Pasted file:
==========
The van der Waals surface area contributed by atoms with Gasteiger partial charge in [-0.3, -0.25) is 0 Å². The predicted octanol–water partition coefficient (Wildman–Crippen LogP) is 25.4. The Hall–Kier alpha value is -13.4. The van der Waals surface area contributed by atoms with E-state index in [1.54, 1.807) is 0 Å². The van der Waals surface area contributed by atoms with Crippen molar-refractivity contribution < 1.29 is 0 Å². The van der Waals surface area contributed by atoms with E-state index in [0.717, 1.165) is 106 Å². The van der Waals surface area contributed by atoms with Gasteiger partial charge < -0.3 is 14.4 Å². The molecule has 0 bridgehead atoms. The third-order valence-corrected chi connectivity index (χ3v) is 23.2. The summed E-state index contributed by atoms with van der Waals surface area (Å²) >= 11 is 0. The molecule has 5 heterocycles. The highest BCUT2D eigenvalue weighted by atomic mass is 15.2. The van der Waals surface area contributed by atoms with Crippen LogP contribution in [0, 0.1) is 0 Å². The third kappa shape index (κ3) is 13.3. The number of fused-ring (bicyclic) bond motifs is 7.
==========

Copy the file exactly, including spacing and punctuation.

The van der Waals surface area contributed by atoms with Gasteiger partial charge in [-0.3, -0.25) is 0 Å². The predicted octanol–water partition coefficient (Wildman–Crippen LogP) is 25.4. The Hall–Kier alpha value is -13.4. The van der Waals surface area contributed by atoms with E-state index in [1.54, 1.807) is 0 Å². The van der Waals surface area contributed by atoms with Crippen molar-refractivity contribution < 1.29 is 0 Å². The van der Waals surface area contributed by atoms with E-state index in [0.717, 1.165) is 106 Å². The van der Waals surface area contributed by atoms with Gasteiger partial charge < -0.3 is 14.4 Å². The molecule has 0 bridgehead atoms. The third-order valence-corrected chi connectivity index (χ3v) is 23.2. The summed E-state index contributed by atoms with van der Waals surface area (Å²) >= 11 is 0. The molecule has 5 heterocycles. The highest BCUT2D eigenvalue weighted by atomic mass is 15.2. The van der Waals surface area contributed by atoms with Crippen LogP contribution in [0, 0.1) is 0 Å². The third kappa shape index (κ3) is 13.3. The number of fused-ring (bicyclic) bond motifs is 7.